Throw Away Your Running Shoes

By Josh Dempsey 

I want to let you in on a dirty little secret of the footwear industry- modern high- tech, air bubble, super cushioned, shock absorbing running shoes and cross trainers cause injuries, not prevent them. Wearing big padded sneakers causes the muscles and connective tissue of the foot to atrophy and lose their responsiveness. The most responsive, high-tech shoes ever created are your feet. We are meant to run on the balls of our feet, which allow the foot to act as a natural shock absorber. The large heels of today’s running shoes make running on the ball of the foot all but impossible, causing us to heel strike when we run, placing a great deal of torque and stress on our lower body joints. This is the equivalent of driving your car with the emergency brake on, except when your brakes wear out you’re looking at osteoarthritis in your knees, patella- femoral issues, potential knee and/or hip replacement, low back pain, and the list goes on.  

Now, don’t take this as a recommendation to become a modern day hobbit. Rather, consider this a request to embrace the minimalist shoe, such as the ones suggested below. You will attain many of the benefits of going barefoot, while protecting your feet from the hazards of the concrete jungle*. 

Here's the best options- 

Here’s what I want you to try - wear these as your everyday sneakers, as well as at the gym. Occasionally try working out barefoot when indoors. Those sore muscles on the back of your lower leg? That's your gastrocnemius and soleus. They are going to be sore, and you’re going to sit on the floor, prop your leg on top of a lacrosse ball, and roll around on it until they feel better. The other key area to work is the sole of your foot itself. Using light pressure to start, stand on a tennis, lacrosse, or golf ball under one foot and work on loosening up any tension or stiffness you may feel in your arches or anywhere else you feel discomfort. Try to spend a few minutes on each foot, and work on both your calves and feet regularly (i.e. daily) until things start consistently feeling better.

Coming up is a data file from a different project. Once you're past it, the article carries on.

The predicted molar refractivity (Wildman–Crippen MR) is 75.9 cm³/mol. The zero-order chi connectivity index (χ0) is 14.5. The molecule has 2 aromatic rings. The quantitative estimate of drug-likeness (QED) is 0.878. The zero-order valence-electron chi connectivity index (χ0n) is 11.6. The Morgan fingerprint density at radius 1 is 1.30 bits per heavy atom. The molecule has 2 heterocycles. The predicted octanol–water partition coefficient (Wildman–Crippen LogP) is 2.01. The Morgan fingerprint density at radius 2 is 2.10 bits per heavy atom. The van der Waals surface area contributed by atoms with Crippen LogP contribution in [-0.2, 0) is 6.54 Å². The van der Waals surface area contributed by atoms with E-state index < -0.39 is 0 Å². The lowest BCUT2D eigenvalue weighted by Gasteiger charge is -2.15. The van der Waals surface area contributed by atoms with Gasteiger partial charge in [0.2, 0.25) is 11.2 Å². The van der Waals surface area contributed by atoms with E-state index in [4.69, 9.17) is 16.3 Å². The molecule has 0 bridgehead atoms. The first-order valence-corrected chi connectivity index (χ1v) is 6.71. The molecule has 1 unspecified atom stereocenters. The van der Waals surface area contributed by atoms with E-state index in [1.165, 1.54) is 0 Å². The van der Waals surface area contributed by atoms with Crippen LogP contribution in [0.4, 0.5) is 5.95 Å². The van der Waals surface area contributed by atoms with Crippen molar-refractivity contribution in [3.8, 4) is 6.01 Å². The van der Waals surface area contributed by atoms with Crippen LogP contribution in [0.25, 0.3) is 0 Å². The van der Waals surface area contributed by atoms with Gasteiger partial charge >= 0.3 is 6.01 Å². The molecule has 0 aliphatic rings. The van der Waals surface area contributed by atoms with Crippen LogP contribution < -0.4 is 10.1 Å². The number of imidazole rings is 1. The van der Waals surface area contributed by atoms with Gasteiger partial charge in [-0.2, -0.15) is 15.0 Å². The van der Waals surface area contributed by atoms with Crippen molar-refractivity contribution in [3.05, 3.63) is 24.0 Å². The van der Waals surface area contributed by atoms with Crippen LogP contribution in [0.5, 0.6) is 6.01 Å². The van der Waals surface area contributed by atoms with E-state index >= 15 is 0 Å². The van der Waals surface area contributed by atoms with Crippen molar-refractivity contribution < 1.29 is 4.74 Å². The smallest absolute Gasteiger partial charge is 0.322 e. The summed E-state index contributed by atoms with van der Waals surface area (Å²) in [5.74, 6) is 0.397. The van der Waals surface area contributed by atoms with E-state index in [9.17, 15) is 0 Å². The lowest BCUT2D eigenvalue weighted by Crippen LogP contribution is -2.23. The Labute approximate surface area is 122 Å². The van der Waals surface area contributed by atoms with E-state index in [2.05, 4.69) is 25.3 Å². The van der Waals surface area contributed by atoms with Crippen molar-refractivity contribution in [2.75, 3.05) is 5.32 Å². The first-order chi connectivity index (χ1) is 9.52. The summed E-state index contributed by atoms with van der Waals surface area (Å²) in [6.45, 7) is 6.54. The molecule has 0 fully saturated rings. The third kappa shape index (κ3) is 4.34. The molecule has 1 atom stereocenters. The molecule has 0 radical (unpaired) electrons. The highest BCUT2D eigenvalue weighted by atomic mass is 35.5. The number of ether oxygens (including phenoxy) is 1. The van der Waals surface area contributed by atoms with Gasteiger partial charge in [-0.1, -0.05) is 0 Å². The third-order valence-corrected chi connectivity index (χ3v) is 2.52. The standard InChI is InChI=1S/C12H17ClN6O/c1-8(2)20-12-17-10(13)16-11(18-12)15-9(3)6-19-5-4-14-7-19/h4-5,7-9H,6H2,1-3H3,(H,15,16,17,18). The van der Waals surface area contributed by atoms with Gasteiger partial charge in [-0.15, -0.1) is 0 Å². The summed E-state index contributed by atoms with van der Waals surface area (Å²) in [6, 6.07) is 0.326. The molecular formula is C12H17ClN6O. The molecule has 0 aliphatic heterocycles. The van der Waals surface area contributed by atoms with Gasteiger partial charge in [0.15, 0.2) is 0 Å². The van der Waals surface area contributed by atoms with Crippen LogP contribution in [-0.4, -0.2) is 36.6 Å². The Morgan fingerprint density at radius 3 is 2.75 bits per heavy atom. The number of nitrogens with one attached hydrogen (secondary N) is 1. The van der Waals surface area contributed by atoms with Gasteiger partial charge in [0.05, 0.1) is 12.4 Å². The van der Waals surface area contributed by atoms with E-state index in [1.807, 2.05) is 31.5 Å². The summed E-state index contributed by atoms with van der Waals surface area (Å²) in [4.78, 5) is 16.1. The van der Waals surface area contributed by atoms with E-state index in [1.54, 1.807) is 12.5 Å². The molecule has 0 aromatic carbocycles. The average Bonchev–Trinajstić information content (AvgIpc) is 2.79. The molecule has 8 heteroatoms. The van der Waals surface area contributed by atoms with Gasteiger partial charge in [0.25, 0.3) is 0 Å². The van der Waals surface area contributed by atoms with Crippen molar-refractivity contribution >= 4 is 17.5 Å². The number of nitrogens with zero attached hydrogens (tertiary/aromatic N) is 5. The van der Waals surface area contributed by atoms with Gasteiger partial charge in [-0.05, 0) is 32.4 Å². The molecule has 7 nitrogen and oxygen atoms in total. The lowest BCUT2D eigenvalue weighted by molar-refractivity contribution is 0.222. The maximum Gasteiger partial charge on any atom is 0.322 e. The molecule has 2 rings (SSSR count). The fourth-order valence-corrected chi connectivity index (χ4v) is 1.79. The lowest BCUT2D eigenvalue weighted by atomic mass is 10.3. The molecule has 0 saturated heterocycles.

You can thank me later when you discover the newfound proprioception in your feet, strength in your arches, tendons, and ligaments, and a reduction in joint pain when running. 
If you want to learn more about the rationale behind these recommendations, check out Born to Run, and Barefoot in Boston. 


*Disclaimer – If you have a history of lower leg stress fractures, plantar-fasciitis, or extremely high arches, it is probably best to avoid going barefoot entirely, and you should also take a very gradual approach to adopting minimalist footwear options., especially if you’re using them for CrossFit or Running in particular